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Violette\’s Violin

Welcome to My Green Vermont - A Blog by Eulalia Benejam Cobb.
By Eulalia Benejam Cobb

In these days when violins small enough to fit into a diaper bag are thrust into the hands of toddlers, my granddaughter Violette started taking lessons at the relatively late age of eight.  She practices on a 3/4 size instrument that has tapes on the fingerboard showing her where the notes are. The kindest thing you can say about this instrument is that it is serviceable.  She treats it as casually as an old teddy bear, setting the case down on the floor, dragging the violin around the house, letting it accumulate a fine powdering of rosin.  I am both alarmed and charmed by her blithe treatment of her fiddle.  From earliest infancy I was taught to treat any string instrument with reverence and awe.

No violin got more of both than my father\’s violin, which he bought from a gipsy who showed up unannounced at our apartment in Barcelona.  As a toddler, I was allowed as a special treat to pluck a single string (\”pizzicato\” was one of my first words) while my father held the instrument securely in his hands.  On our first Atlantic crossing on the way to Ecuador, in a fat Pan Am prop plane, the violin traveled with us in the cabin, like a person.

It is a good, though not an extraordinary, violin, rather small for a full-size, and with a clear, clean sound, just right for chamber music.  It is accompanied by superb bow, made by the fabled and now defunct Hill\’s of London.  Eventually my father had a new violin made for him, one with the big sound required by larger spaces.  This, and his viola were sold by my mother years after he died.

But the gipsy\’s violin, the one with the worn varnish where for years his hand had hit the higher notes, came to live with me.  For over forty years I carted it from house to house during our many moves.  On a couple of occasions I had it repaired (violins disintegrate if they\’re not played regularly) and the bow re-haired, with a view to resuming my practice.  But that never happened, and the violin would go back into its case for another long sleep.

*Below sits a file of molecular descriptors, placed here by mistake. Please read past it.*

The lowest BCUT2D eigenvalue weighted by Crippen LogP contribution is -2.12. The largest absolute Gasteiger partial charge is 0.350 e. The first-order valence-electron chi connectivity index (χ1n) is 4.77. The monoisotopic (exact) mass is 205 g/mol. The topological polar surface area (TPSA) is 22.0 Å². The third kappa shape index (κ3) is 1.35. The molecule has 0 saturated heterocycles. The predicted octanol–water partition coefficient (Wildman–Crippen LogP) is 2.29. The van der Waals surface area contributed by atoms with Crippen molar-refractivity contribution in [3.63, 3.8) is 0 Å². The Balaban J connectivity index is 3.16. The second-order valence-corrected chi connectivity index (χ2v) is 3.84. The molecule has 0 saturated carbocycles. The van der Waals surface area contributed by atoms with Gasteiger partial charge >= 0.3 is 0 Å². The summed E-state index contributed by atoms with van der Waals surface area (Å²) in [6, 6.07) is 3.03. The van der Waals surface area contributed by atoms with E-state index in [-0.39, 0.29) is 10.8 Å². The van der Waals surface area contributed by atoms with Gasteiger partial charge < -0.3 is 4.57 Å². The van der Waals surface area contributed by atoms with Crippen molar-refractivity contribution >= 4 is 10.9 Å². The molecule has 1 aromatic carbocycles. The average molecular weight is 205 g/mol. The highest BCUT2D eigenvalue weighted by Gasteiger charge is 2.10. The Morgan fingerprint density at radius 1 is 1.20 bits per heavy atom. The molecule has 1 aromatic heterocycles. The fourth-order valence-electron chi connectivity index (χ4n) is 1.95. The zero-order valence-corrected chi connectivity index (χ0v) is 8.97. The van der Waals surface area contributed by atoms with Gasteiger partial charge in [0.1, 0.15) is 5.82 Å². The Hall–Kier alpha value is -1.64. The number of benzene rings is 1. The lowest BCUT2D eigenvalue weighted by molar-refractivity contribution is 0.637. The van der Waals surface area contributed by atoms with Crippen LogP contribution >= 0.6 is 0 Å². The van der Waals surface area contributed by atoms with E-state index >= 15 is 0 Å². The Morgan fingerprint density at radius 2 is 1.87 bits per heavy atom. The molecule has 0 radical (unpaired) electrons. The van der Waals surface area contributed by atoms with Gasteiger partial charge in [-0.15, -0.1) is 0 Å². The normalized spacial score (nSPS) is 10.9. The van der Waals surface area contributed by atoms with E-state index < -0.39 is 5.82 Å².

Then this Christmas, when Violette was visiting, I remembered the violin in the closet and thought, why not?   I could at least let her try it on for size.  Our family, I am happy to say, is blessed with long arms, and when Violette, who is nine now, tucked the fiddle under her chin, her hand effortlessly reached the right spot on the finger board.  I replaced a broken D string, tuned it up for her, and suggested that she play one of her pieces.

This violin, needless to say, had no tapes prompting her finger positions, and the distances on the fingerboard were proportionately larger than on her small instrument.  Yet she adjusted her fingering quickly, by ear, like a real musician.  And the whole family gathered around her sighed with pleasure at the clarity of the sound she made.

Four generations…. This violin paid for tuition at my German nuns\’ school, the Sunday paella, the airfare  to Ecuador and, four years later, to the U.S.  Now it\’s in the hands of Violette, who I hope was sufficiently impressed by my cautions to treat it with at least some reverence and awe.  My father would be pleased to hear her play.  He would, I\’m certain, say she has \”conditions.\”  And then, like he told me a million times, he would tell her to practice her bowing.

18 Responses

  1. Oh Lali this post made me cry.We are not a family of professional musicians, but my grandfather worked a second job (besides his airplane mechanic full time gig) at an instrument repair and sales store, in order for his children, all 8, to have band instruments. Working class hard-living aunts and uncles have I, but each of them has an instrument they played through middle and high school and some into adulthood. I grew up knowing that not only are instruments precious, but they are important. My sister plays violin; I play (sort of) flute, my brother and other sister guitar. The violinist has an antique violin they found at a Bosnian luthier's shop about 10 years ago. It sounds so rosy and round. So satisfying.